26 June 2014 | Interview by Craig Kasnoff
Keshav Varma is the World Bank’s Program Director for the Global Tiger Initiative (GTI), an innovative alliance and partnership platform of governments, international agencies, civil society, and the private sector united to save wild tigers from extinction.
Mr. Varma has had a 30-year career as a senior servant and senior World Bank official, focused on complex urban policy issues, reconstruction programs and recently climate change and conservation to enhance sustainability of infrastructure growth.
In 2008, based on his track record, entrepreneurship, and passion for balancing the needs of conservation and development, Mr. Varma conceived and mobilized a broad coalition of partners for the Global Tiger Initiative, which quickly became a special program, with direct oversight and leadership of Mr. Robert Zoellick, President of the World Bank Group.
Mr. Varma directed the international process that resulted in November 2010 in the unique and historic St. Petersburg Tiger Summit of heads of government hosted by Prime Minister Putin and chaired by President Zoellick.<
Since then, Mr. Varma manages the efforts to support implementation of the Global Tiger Recovery Program adopted by the Summit.
PART 2: AN OVERVIEW OF THE SOLUTIONS
Keshav Varma: One of the major solutions is that since we launched the GTI in 2008, we have not only been able to create a platform for partnerships, but we have also been able to bring the Tiger Range Countries (TRC) to the forefront, to the leadership position. And they each now have their National Tiger Recovery Priorities.
They have worked on these for the last three years and what we took to St. Petersburg is the Global Tiger Recovery Program (GTRP) that integrates all the national tiger recovery priorities.
So I think one of the most clear-cut, well planned and coordinated solution is the actual implementation of the National Tiger Recovery Priorities and the Global Tiger Recovery Program in the respective countries. The role of the GTI is to provide the support and sense of urgency to the TRCs to continue and expand their efforts, and use its convening power to influence political will at the highest level and bring new partners into the GTI alliance.
For instance, we are working with the Confederation of Indian Industry to create an Indian Wildlife Business Council because the private sector has a major role to play in conservation, particularly in ensuring their investments in infrastructure and resource extraction don’t damage tiger conservation landscapes.
In turn, it is the TRCs’ job to prepare master plans for land-use in tiger landscapes for spatial planning and zoning, so it is clear where and what industry can do in various areas. Most of the tiger landscapes are not yet clearly defined in terms of core zones, buffer zones, and ecological corridors and in many cases buffer zones and corridors have no legal status.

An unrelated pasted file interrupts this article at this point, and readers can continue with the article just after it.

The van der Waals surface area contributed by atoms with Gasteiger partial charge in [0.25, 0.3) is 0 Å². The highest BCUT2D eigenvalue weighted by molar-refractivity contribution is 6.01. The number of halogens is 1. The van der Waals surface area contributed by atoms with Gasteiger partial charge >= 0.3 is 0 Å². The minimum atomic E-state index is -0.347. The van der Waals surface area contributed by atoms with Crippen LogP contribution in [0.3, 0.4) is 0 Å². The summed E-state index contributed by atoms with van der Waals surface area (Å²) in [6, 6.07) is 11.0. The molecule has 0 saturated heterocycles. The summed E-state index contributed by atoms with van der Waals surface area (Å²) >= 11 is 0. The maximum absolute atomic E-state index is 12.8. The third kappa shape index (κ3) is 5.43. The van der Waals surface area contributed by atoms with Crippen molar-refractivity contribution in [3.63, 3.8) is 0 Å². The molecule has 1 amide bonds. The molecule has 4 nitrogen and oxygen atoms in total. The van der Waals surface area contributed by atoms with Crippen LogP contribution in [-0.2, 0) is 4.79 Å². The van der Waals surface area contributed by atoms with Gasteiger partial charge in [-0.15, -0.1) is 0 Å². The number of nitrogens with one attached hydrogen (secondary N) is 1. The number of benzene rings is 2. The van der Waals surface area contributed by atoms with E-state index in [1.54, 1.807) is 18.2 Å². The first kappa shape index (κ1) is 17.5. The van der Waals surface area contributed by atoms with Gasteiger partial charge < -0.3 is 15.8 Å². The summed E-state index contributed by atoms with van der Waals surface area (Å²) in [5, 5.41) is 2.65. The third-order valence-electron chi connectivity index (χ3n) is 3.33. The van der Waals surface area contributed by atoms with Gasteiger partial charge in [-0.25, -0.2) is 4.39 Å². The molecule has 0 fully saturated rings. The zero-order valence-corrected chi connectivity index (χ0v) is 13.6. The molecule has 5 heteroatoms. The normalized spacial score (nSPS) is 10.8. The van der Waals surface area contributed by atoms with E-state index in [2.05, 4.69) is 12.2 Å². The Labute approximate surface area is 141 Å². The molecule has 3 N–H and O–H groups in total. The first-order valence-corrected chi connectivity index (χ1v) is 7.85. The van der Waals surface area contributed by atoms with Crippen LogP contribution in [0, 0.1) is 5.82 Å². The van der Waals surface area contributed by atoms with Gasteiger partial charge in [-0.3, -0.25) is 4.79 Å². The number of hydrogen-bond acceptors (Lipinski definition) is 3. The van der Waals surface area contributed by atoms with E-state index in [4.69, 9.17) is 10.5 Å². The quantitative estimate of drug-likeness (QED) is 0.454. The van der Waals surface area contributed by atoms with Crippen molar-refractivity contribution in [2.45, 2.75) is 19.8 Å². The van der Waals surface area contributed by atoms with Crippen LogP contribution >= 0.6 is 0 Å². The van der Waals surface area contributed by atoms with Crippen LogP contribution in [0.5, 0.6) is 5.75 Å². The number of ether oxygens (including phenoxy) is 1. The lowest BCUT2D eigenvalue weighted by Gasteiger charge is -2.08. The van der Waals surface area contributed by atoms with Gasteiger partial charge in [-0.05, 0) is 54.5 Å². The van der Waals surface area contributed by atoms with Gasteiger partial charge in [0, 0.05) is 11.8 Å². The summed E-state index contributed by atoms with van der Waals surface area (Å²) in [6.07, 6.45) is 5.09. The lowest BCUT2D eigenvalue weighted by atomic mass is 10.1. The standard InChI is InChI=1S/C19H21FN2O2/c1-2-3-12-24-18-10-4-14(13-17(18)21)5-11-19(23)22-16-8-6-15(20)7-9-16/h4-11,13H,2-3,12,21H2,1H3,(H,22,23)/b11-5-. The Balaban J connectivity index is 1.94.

This also makes it difficult to determine the extent to which these areas are being encroached on or converted to other uses.
Another extremely important goal is to ensure the GTRP is being implemented in the front-lines. Now that is a challenge again. I believe that if we are looking for one solution, it would have to be at the tiger conservation landscape level, it is critical to have a level of professional and technical excellence that would ensure that tiger parks maintain their integrity and inviolability and their true wilderness. Once the park is secured, tigers would find tranquil and safe place to breed.
This is demonstrated by the latest developments in Panna National Park in India. In 2005 the park was poached clean of tigers. Leadership and professional management has ensured the rehabilitation of the park and now they have 21 tigers in the wild there. This is taken a major team spirit, commitment and intense patrolling of habitats.
We can talk in conferences, we can do a lot of round-tables and other things, but the idea is that what we are planning goes right down to the front-lines.
And this is something we are trying to do through capacity building, training and partnership building.
Another promising solution is enhancing the management effectiveness of the tiger conservation landscapes. That is an important issue.
Most of the landscapes today are located in remote areas of the countries, and mostly on international boundaries. And here it is essential that people who are running them have the skills, not only in forest management, but in wildlife management.
That is an important differentiation and we are seeing that wildlife management must come out. And there needs to be better accountability.
And there also must be an appreciation of the good work which is being done by people in these remote areas. Because what we are finding out again, is that these guys who are the caretakers of tiger parks are very vulnerable. If one tiger gets poached, their job is on the line. It’s important they are appreciated for their innovations, their work on anti-poaching or their creative new ideas.
I think another solution is there has to be a ‘securitization’ of the landscapes and the parks by very tough and very systematic methods. For example, there is a park whose director is known as a tough guy. He has secured the park. And now there are 22 breeding females out there.
Another solution in the way TRCs are learning from each other in terms of say one country providing a model for land-use planning while another country pioneering how to re-habilitate parks that have become completely dry of tigers and sharing its expertise.